Also in this week’s episode, the whole cast is in a living room scene talking over Sheldon’s future much like how everyone gathers for the dinner table scenes, which are a show staple. What’s it like having everyone together for those scenes?

Potts: Since we knew in advance that we would be ending, we certainly relished them. When there’s that many people in a scene, it takes a long time because everybody’s got to get shot from everybody’s perspective. So, the camera goes around and around, and it can be quite tedious. And certainly, when the children were little, they like (*mimics fidgety movements*). But the past few months we’ve just been relishing our time together, and especially those scenes, so there was no tedium about it.

Armitage: It’s always fun to film those scenes. They can definitely be long and so tedious. I think having to go around the entire dinner table, get every camera angle can be a bit much, but we always have so much fun doing it.

When you say it takes a long time, how long is long for a dinner table scene, for example?

Armitage: Maybe five, six, 7 hours. It can be a long time for a one-, two-, three- or four-minute scene. It’s hours and hours and hours of work and that’s not even counting cooking the food and dressing our sets. There’s so much work done by so many people. And I think that’s another interesting part of getting to work on a show like this, there’s so many jobs that so many people do. I feel like a lot of fans of the show don’t even get to appreciate it because you don’t get to see what they do. You get to see it on screen but we don’t get to fully give them the credit that I think they so deserve but we have a wonderful crew.

Iain, you’ve shared so many scenes with Ed Begley, Jr. and Wallace Shawn, including in this week’s episode. What’s been working with them been like?

Armitage: They’re both so incredible. They’re some of my favorite people to work with. Getting to have another scene with them felt like a tour de force of our relationship as actors in our relationship in the show. It was nice to kind of show off how well our characters know each other and the kind of relationship we have. And there’s a lot of funny little jokes and callbacks in that episode that I love.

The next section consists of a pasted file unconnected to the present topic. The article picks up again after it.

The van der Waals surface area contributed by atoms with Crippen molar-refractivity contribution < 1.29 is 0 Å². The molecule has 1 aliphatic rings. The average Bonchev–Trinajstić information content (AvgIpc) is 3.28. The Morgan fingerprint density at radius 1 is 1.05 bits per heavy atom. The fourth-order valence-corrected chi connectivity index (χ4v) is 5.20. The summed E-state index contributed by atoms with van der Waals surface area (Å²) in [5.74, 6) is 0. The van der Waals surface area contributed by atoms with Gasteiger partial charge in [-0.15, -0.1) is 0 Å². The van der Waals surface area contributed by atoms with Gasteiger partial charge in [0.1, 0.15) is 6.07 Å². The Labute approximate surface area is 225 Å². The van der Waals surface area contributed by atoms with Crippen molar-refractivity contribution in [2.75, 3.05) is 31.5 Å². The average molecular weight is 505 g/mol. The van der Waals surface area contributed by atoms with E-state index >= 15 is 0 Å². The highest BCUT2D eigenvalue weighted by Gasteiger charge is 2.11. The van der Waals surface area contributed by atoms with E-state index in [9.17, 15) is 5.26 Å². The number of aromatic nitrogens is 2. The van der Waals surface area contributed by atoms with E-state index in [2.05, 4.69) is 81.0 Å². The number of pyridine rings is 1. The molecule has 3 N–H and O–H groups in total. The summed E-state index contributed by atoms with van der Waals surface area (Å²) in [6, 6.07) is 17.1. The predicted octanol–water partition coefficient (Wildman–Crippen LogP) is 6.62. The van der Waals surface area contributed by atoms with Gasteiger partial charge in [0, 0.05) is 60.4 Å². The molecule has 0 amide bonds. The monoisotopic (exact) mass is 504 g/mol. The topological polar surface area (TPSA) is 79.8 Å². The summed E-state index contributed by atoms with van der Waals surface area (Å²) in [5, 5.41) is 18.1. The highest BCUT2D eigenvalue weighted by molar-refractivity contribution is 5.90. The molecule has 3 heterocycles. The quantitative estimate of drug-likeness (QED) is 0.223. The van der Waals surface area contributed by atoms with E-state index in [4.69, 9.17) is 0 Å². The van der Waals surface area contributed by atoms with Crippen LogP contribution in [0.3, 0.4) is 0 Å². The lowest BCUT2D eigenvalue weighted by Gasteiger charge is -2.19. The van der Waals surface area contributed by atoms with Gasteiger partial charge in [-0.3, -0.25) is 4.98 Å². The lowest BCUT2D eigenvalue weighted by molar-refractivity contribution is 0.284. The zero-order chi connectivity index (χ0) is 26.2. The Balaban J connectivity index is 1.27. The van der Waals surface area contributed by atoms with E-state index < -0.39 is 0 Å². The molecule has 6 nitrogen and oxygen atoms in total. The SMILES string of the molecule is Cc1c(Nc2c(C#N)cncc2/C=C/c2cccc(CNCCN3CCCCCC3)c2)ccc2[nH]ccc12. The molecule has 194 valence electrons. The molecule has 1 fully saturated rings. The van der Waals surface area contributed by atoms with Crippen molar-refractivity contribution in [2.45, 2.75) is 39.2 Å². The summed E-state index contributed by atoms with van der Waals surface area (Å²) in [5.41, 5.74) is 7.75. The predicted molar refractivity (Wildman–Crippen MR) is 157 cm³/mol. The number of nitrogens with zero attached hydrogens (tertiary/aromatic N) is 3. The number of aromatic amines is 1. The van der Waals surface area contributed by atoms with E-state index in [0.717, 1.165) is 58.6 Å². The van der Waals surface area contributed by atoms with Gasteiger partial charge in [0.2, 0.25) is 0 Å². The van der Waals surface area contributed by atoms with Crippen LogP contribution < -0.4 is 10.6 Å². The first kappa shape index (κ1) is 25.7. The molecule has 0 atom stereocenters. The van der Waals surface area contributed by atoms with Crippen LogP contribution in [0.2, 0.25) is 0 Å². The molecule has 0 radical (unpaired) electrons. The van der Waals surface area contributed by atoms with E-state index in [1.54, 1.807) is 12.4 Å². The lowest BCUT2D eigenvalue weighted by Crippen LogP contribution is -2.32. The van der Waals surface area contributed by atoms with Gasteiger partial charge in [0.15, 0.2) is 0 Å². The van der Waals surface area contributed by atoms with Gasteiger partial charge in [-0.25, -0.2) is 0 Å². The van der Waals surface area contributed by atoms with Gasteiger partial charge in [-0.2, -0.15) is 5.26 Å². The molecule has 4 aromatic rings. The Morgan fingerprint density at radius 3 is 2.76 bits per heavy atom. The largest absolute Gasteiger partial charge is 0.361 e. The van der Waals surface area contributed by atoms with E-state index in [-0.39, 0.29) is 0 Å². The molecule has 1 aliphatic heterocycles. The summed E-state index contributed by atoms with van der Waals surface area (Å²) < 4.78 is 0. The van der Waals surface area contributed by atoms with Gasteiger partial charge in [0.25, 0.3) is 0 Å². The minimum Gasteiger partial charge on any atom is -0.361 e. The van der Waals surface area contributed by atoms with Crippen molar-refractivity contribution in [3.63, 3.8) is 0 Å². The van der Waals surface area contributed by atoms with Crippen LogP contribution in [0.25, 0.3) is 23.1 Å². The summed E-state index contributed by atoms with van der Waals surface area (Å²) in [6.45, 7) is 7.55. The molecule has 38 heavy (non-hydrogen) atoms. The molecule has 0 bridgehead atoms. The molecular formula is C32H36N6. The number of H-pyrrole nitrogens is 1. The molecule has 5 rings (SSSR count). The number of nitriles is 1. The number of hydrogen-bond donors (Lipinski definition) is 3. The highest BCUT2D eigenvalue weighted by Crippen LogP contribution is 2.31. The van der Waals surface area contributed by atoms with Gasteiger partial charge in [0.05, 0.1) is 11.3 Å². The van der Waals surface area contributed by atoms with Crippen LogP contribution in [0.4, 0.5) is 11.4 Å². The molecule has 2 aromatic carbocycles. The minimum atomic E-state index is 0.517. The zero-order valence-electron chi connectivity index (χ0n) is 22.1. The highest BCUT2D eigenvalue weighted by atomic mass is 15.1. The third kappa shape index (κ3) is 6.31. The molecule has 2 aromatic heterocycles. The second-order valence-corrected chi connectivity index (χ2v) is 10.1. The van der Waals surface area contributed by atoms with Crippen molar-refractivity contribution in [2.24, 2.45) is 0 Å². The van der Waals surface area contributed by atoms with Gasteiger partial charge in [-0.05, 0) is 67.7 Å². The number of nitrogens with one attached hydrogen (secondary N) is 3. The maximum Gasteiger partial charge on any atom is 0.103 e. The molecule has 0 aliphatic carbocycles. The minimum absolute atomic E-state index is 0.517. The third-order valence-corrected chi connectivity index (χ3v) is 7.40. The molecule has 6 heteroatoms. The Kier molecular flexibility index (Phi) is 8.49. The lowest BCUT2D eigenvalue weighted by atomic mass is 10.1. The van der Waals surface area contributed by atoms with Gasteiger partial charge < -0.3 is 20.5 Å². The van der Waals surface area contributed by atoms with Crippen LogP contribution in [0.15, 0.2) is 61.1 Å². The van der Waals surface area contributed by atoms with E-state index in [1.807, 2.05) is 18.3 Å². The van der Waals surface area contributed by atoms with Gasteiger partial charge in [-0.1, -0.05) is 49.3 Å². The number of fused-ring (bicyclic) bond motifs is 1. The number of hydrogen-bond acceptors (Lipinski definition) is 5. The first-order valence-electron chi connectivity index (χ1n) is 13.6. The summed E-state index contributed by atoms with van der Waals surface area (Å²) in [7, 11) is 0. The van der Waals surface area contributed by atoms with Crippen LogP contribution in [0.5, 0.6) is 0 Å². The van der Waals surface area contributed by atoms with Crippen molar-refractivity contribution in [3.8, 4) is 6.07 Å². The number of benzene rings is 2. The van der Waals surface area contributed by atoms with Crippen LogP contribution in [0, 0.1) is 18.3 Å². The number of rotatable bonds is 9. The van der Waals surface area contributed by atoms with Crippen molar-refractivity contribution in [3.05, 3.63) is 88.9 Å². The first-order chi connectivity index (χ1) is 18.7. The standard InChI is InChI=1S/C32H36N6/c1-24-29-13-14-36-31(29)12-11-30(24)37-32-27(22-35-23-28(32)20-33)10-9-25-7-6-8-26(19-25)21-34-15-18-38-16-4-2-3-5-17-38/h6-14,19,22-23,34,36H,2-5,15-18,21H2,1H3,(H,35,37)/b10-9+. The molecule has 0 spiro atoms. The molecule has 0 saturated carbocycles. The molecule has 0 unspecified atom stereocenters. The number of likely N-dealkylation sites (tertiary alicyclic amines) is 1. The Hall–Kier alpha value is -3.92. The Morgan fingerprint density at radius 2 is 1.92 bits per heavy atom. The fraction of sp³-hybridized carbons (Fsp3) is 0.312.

Any favorite storylines from the series that come to mind that we’re particularly fond of?

Potts: I loved it when they had me driving him to college and back because, as you do in life, when you get the kid in the backseat, it’s always good talk time. I really enjoyed those.

Armitage: Mine’s another one with Miss Annie. I love getting to play video games with her so much. I think it was ‘Quest of Adeera.’ They made up an entire fake video game that we got to play together, and it was just such a fun scene to film with Miss Annie. And then also, my grandmother — I hesitate even to say ‘real grandmother’ because Miss Annie Potts feels like a real grandmother to me — but my biological grandmother was there on set that day and she loved getting to see me and Annie do our thing. It was a lot of fun. I’ll always have fun memories of that, but honestly, I’ve had so much fun throughout the whole thing.

Just how many tissues are we going to need for the series finale when it airs on May 16?

Potts: A box of tissues…with a roll of paper towels from the kitchen.

Armitage: Backup, if it plays out right? I’m hoping so.

Young Sheldon” airs Thursdays at 8 p.m. ET on CBS with seasons available to stream on Netflix, Paramount+ and Max.